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Lawyer’s Fee Collection Lawsuit Doomed By Res Judicata – A Trap For the Unwary

The Law Offices of Nye and Associates, Ltd., v. Eduardo Boado, 2012 Il App (2d) 11084.

Plaintiff Nye is a law firm that filed a fee collection case against a former client.

Nye I

In September 2o08, Nye sued the former client.  On March 17, 2010, Nye moved to voluntarily dismiss the action without prejudice and with leave to refile them and to file an amended complaint seeking fees under section 508 of the Illinois Marriage and Dissolution of Marriage Act (750 ILCS 5/508).

The trial court granted the motion with a written order drafted by the defendant which stated that the claims were “voluntarily nonsuited.”

Nye then filed an amended complaint seeking fees under section 508.  (No date for this decision is provided in the court’s opinion).

On July 21, 2010, the trial court dismissed the complaint with prejudice on the basis that it was time-barred.  Nye did not appeal.

Nye II

On November 17, 2010, Nye filed a new complaint against Boado alleging the same two counts that Nye voluntarily dismissed in Nye I.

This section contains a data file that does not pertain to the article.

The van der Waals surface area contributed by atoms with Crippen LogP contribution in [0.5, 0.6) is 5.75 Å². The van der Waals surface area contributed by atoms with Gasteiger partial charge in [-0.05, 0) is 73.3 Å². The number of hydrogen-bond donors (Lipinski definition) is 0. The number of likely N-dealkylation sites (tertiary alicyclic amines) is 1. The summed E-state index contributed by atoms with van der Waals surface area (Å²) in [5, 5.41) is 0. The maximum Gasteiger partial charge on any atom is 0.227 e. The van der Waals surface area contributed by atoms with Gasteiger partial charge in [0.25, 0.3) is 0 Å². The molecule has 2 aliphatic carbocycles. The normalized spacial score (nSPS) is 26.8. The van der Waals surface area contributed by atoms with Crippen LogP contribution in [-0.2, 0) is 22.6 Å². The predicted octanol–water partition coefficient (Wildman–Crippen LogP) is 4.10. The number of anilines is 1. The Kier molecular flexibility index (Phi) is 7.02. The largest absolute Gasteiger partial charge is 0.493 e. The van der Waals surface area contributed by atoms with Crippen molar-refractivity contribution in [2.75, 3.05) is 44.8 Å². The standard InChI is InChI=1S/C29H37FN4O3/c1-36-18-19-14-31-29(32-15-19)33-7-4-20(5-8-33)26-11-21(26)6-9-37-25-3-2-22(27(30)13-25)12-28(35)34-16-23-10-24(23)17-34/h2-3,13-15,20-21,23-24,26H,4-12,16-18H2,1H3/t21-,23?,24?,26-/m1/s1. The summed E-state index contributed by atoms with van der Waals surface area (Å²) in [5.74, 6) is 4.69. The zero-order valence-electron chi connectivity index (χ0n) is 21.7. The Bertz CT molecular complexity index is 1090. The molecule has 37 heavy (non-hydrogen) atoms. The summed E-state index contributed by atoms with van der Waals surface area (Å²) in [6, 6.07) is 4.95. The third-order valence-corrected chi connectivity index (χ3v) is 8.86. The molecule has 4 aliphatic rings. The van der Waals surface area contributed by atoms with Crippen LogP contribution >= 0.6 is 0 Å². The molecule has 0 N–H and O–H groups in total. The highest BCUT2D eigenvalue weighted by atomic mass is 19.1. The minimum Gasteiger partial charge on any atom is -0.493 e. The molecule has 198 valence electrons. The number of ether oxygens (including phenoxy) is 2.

The trial court dismissed Nye II with prejudice on the grounds of res judicata.  It further found that the exception “based on an express permission by the court or an agreement of the parties for leave to refile did not apply.”

Nye appealed and the appellate court affirmed.

The court held that res judicata did apply because there was a final judgment in Nye I.  “There was a final judgment on the merits in Nye I, the issues that were raised in Nye II could have been adjudicated in Nye I, and the parties were identical.”  Paragraph 15.

The exception for claim-splitting did not apply because the order ending Nye I did not contain the required that the plaintiff had leave to refile the cause of action within one year.

The Appellate Court explained:  “Nye argues that the combination of its motion to voluntarily dismiss, which asked for leave to refile, with Boado’s failure to object, and the court’s grant of the motion, is sufficient to show that it had leave to refile the claims in a new lawsuit.  But, under the exception at issue, the court must expressly state the right to refile….An express reservation requires that the intent be clearly and unmistakably communicated or directly stated.  See Quintas v. Asset Management Group, Inc., 395 Ill. App. 3d 324, 333 (2009).  Here nothing was expressly stated by the court  in regard to the ability to refile.”  Paragraph 21.

Comment: Be careful in voluntarily dismissing any case in Illinois.  This holding, which ignores the motion of the Nye firm in Nye I, is a trap for the unwary.

Edward X. Clinton, Jr.